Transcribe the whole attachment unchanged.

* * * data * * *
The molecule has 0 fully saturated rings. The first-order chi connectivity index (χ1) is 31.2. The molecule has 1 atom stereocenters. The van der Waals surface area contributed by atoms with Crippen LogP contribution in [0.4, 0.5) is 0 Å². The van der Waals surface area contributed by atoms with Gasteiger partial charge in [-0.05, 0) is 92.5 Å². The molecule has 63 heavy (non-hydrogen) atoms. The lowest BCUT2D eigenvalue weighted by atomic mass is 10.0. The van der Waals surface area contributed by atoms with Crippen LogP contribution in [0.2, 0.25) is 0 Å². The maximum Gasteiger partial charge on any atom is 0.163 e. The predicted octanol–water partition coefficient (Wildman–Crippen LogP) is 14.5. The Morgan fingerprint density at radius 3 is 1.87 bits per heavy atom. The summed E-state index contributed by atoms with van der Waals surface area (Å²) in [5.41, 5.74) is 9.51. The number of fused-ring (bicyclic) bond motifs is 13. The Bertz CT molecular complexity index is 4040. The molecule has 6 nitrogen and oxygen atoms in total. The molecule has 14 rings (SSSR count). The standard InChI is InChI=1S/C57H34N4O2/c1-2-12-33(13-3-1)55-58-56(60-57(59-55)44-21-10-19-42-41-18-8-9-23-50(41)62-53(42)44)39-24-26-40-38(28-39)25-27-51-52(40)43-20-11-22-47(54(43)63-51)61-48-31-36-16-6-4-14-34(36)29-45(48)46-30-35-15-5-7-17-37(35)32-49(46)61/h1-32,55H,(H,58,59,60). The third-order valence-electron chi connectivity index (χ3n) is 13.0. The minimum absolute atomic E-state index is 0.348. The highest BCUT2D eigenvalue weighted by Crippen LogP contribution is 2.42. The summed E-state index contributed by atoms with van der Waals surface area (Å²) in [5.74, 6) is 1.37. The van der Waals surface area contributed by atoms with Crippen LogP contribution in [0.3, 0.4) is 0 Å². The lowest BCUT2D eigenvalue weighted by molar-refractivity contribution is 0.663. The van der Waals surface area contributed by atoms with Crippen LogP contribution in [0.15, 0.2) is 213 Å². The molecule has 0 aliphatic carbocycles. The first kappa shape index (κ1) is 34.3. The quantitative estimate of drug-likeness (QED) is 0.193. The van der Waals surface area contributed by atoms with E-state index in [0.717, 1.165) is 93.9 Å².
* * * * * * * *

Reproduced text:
The molecule has 0 fully saturated rings. The first-order chi connectivity index (χ1) is 31.2. The molecule has 1 atom stereocenters. The van der Waals surface area contributed by atoms with Crippen LogP contribution in [0.4, 0.5) is 0 Å². The van der Waals surface area contributed by atoms with Gasteiger partial charge in [-0.05, 0) is 92.5 Å². The molecule has 63 heavy (non-hydrogen) atoms. The lowest BCUT2D eigenvalue weighted by atomic mass is 10.0. The van der Waals surface area contributed by atoms with Crippen LogP contribution in [0.2, 0.25) is 0 Å². The maximum Gasteiger partial charge on any atom is 0.163 e. The predicted octanol–water partition coefficient (Wildman–Crippen LogP) is 14.5. The Morgan fingerprint density at radius 3 is 1.87 bits per heavy atom. The summed E-state index contributed by atoms with van der Waals surface area (Å²) in [5.41, 5.74) is 9.51. The number of fused-ring (bicyclic) bond motifs is 13. The Bertz CT molecular complexity index is 4040. The molecule has 6 nitrogen and oxygen atoms in total. The molecule has 14 rings (SSSR count). The standard InChI is InChI=1S/C57H34N4O2/c1-2-12-33(13-3-1)55-58-56(60-57(59-55)44-21-10-19-42-41-18-8-9-23-50(41)62-53(42)44)39-24-26-40-38(28-39)25-27-51-52(40)43-20-11-22-47(54(43)63-51)61-48-31-36-16-6-4-14-34(36)29-45(48)46-30-35-15-5-7-17-37(35)32-49(46)61/h1-32,55H,(H,58,59,60). The third-order valence-electron chi connectivity index (χ3n) is 13.0. The minimum absolute atomic E-state index is 0.348. The highest BCUT2D eigenvalue weighted by Crippen LogP contribution is 2.42. The summed E-state index contributed by atoms with van der Waals surface area (Å²) in [5.74, 6) is 1.37. The van der Waals surface area contributed by atoms with Crippen LogP contribution in [0.3, 0.4) is 0 Å². The lowest BCUT2D eigenvalue weighted by molar-refractivity contribution is 0.663. The van der Waals surface area contributed by atoms with Crippen LogP contribution in [0.15, 0.2) is 213 Å². The molecule has 0 aliphatic carbocycles. The first kappa shape index (κ1) is 34.3. The quantitative estimate of drug-likeness (QED) is 0.193. The van der Waals surface area contributed by atoms with E-state index in [0.717, 1.165) is 93.9 Å².